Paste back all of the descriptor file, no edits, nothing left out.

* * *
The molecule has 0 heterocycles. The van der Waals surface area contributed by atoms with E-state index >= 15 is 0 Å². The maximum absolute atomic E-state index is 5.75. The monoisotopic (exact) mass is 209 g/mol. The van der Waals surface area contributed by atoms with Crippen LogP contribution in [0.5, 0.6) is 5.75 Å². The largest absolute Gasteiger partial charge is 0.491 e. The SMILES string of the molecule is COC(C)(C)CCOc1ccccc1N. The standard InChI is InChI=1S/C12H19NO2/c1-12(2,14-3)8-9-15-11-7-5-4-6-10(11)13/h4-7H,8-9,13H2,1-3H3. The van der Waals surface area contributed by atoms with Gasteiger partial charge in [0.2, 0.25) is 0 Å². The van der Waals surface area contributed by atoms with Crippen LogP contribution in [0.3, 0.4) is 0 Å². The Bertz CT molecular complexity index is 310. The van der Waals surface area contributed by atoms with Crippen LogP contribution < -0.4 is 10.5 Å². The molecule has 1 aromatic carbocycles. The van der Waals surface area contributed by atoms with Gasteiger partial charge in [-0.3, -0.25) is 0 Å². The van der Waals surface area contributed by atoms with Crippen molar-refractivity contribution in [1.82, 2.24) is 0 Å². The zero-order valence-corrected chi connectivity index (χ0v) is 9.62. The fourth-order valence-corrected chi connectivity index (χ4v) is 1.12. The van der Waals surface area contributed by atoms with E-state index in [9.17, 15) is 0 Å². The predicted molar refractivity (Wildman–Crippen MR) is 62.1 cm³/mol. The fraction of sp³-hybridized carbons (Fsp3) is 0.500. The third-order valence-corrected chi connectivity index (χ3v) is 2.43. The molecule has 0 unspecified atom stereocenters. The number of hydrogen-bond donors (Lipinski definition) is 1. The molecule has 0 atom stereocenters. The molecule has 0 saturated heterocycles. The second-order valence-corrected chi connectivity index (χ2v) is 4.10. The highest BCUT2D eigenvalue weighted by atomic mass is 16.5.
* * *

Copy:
The molecule has 0 heterocycles. The van der Waals surface area contributed by atoms with E-state index >= 15 is 0 Å². The maximum absolute atomic E-state index is 5.75. The monoisotopic (exact) mass is 209 g/mol. The van der Waals surface area contributed by atoms with Crippen LogP contribution in [0.5, 0.6) is 5.75 Å². The largest absolute Gasteiger partial charge is 0.491 e. The SMILES string of the molecule is COC(C)(C)CCOc1ccccc1N. The standard InChI is InChI=1S/C12H19NO2/c1-12(2,14-3)8-9-15-11-7-5-4-6-10(11)13/h4-7H,8-9,13H2,1-3H3. The van der Waals surface area contributed by atoms with Gasteiger partial charge in [0.2, 0.25) is 0 Å². The van der Waals surface area contributed by atoms with Crippen LogP contribution in [0.3, 0.4) is 0 Å². The Bertz CT molecular complexity index is 310. The van der Waals surface area contributed by atoms with Crippen LogP contribution < -0.4 is 10.5 Å². The molecule has 1 aromatic carbocycles. The van der Waals surface area contributed by atoms with Gasteiger partial charge in [-0.3, -0.25) is 0 Å². The van der Waals surface area contributed by atoms with Crippen molar-refractivity contribution in [1.82, 2.24) is 0 Å². The zero-order valence-corrected chi connectivity index (χ0v) is 9.62. The fourth-order valence-corrected chi connectivity index (χ4v) is 1.12. The van der Waals surface area contributed by atoms with E-state index in [9.17, 15) is 0 Å². The predicted molar refractivity (Wildman–Crippen MR) is 62.1 cm³/mol. The fraction of sp³-hybridized carbons (Fsp3) is 0.500. The third-order valence-corrected chi connectivity index (χ3v) is 2.43. The molecule has 0 unspecified atom stereocenters. The number of hydrogen-bond donors (Lipinski definition) is 1. The molecule has 0 atom stereocenters. The molecule has 0 saturated heterocycles. The second-order valence-corrected chi connectivity index (χ2v) is 4.10. The highest BCUT2D eigenvalue weighted by atomic mass is 16.5.